Every family has a cancer story. If you have not had direct personal experience of cancer, the chances are that you know a loved one, a friend or a colleague who has.
More than three million people in Europe are diagnosed with cancer every year, and 1.7 million cancer deaths are recorded annually. The death and illness caused by cancer exacts a heavy toll on individuals, communities and the economy. Finding smart ways to improve outcomes for all is essential.
Cancer care has advanced dramatically in recent times but survival rates and outcomes still vary depending on where you live. This is because access to ‘multimodal care’ – including surgery, radiotherapy, medicines and palliative care – are excellent in some corners of Europe and dismal in others.
This challenge is so urgent that The Lancet Oncology coordinated two Commissions to examine the economic case for stepping up investment in cancer surgery and access to radiotherapy, with an emphasis on the return on investment in terms of lives saved as well as economic benefits.
Impact of radiotherapy
Radiotherapy has come a long way in a relatively short time. The ability to reduce and destroy tumours with a targeted dose of radiation is a valuable element of cancer treatment. It is recommended for approximately 50% of new cancer patients.
However, despite this, more than 90% of people in low- and middle-income countries (LMICs) lack access to radiotherapy. A report by the Lancet Oncology Commission ‘Expanding global access to radiotherapy’ estimates that by 2035 12 million patients per year in LMICs would benefit from radiotherapy.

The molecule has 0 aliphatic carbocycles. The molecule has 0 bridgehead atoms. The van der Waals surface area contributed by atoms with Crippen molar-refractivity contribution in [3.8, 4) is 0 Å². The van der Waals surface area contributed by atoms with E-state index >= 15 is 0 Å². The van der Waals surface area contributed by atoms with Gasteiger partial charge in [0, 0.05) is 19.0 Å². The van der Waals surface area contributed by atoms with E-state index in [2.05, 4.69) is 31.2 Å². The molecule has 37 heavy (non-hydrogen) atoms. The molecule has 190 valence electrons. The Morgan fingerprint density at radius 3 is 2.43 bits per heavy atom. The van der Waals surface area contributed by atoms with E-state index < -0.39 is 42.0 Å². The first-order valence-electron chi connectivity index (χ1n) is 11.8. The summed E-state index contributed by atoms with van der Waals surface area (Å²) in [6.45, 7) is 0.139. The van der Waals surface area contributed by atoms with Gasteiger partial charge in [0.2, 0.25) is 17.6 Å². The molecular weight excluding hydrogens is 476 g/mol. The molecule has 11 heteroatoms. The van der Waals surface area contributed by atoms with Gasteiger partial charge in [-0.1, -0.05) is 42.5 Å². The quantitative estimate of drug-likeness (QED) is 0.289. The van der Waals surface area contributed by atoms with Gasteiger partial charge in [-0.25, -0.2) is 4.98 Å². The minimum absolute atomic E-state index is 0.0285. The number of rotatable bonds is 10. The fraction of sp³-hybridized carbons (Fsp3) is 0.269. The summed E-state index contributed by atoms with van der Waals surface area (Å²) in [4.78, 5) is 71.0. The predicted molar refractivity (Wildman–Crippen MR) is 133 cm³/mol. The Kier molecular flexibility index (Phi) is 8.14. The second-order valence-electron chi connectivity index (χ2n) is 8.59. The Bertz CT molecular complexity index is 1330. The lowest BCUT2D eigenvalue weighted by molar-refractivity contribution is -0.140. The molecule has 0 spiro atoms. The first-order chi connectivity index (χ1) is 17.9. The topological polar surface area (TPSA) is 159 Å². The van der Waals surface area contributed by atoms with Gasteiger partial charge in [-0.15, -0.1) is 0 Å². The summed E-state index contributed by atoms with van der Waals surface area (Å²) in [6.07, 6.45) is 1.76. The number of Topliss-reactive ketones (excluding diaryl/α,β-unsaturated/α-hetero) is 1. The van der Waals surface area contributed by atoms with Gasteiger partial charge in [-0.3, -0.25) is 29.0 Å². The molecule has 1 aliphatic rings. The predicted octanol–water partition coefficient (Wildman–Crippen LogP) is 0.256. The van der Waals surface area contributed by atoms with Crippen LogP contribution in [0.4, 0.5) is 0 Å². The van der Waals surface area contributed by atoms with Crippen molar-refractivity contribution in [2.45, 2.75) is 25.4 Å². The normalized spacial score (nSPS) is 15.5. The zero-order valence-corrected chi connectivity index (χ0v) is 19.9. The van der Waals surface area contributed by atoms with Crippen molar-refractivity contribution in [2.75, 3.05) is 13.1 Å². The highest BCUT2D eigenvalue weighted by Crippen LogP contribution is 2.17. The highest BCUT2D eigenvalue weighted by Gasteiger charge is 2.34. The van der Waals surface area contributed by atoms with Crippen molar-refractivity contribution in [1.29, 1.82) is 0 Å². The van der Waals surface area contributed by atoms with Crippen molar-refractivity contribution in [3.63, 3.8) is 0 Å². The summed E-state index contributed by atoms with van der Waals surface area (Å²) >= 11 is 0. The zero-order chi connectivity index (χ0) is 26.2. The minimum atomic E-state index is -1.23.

This life-saving technology requires investment and long-term thinking.
A reasonable question for governments, hospitals and insurers is whether the investment is worth it. a report by the Global Taskforce on Radiotherapy for Cancer Control (GTFRCC), written by 100 experts from 30 countries, found that the total cost of scaling up radiotherapy services to meet demand by 2035 would be $184 billion.
This investment would save an estimated 26.9 million life years with a net economic benefit of USD 278.1 billion.
The associated upfront costs of developing radiotherapy services are recouped within 10-15 years, according to the expert report. Radiotherapy investment also brings with it structural benefits across the health system, and provides value for patients through the provision of palliative care and pain relief.
These expert reports clearly show the potential economic and social returns on investing in cancer services. In addition, diagnostic testing is improving – paving the way for more personalised cancer care – and imaging technologies are offering valuable information on which to make treatment decisions, we are seeing how innovation can save lives and money.
As we mark European Week Against Cancer (25-31 May), we should redouble our efforts to communicate with decision-makers about the broad benefits of investing in excellent cancer care – and in ensuring universal access to these services.